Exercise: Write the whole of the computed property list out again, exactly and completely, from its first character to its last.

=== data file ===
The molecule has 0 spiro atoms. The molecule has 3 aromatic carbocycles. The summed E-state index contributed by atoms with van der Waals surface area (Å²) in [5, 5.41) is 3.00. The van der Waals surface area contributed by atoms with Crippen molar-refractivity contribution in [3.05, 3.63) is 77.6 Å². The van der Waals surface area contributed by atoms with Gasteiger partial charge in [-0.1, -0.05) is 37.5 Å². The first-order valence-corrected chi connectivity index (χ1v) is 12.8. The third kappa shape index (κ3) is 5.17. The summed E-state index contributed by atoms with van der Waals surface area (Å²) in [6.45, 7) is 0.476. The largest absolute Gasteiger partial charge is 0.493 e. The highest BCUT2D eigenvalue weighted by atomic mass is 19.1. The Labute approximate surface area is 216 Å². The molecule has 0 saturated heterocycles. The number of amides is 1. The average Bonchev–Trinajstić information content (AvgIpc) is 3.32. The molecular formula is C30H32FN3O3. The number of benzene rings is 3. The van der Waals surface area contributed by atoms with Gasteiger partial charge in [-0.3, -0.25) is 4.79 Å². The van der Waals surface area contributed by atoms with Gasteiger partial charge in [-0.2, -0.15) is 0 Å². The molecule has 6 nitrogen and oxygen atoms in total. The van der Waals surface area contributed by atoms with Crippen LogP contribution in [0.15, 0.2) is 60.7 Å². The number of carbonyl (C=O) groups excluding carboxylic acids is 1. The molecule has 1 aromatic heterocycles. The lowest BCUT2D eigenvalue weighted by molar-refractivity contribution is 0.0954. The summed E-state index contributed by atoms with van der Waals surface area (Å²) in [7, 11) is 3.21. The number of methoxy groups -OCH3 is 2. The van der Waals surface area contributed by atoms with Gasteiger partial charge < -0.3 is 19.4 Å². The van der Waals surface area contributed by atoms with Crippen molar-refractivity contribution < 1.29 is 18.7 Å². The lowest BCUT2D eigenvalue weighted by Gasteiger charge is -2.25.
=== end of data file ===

The molecule has 0 spiro atoms. The molecule has 3 aromatic carbocycles. The summed E-state index contributed by atoms with van der Waals surface area (Å²) in [5, 5.41) is 3.00. The van der Waals surface area contributed by atoms with Crippen molar-refractivity contribution in [3.05, 3.63) is 77.6 Å². The van der Waals surface area contributed by atoms with Gasteiger partial charge in [-0.1, -0.05) is 37.5 Å². The first-order valence-corrected chi connectivity index (χ1v) is 12.8. The third kappa shape index (κ3) is 5.17. The summed E-state index contributed by atoms with van der Waals surface area (Å²) in [6.45, 7) is 0.476. The largest absolute Gasteiger partial charge is 0.493 e. The highest BCUT2D eigenvalue weighted by atomic mass is 19.1. The Labute approximate surface area is 216 Å². The molecule has 0 saturated heterocycles. The number of amides is 1. The average Bonchev–Trinajstić information content (AvgIpc) is 3.32. The molecular formula is C30H32FN3O3. The number of benzene rings is 3. The van der Waals surface area contributed by atoms with Gasteiger partial charge in [-0.3, -0.25) is 4.79 Å². The van der Waals surface area contributed by atoms with Gasteiger partial charge in [-0.2, -0.15) is 0 Å². The molecule has 6 nitrogen and oxygen atoms in total. The van der Waals surface area contributed by atoms with Crippen LogP contribution in [0.15, 0.2) is 60.7 Å². The number of carbonyl (C=O) groups excluding carboxylic acids is 1. The molecule has 1 aromatic heterocycles. The lowest BCUT2D eigenvalue weighted by molar-refractivity contribution is 0.0954. The summed E-state index contributed by atoms with van der Waals surface area (Å²) in [7, 11) is 3.21. The number of methoxy groups -OCH3 is 2. The van der Waals surface area contributed by atoms with Gasteiger partial charge < -0.3 is 19.4 Å². The van der Waals surface area contributed by atoms with Crippen molar-refractivity contribution < 1.29 is 18.7 Å². The lowest BCUT2D eigenvalue weighted by Gasteiger charge is -2.25.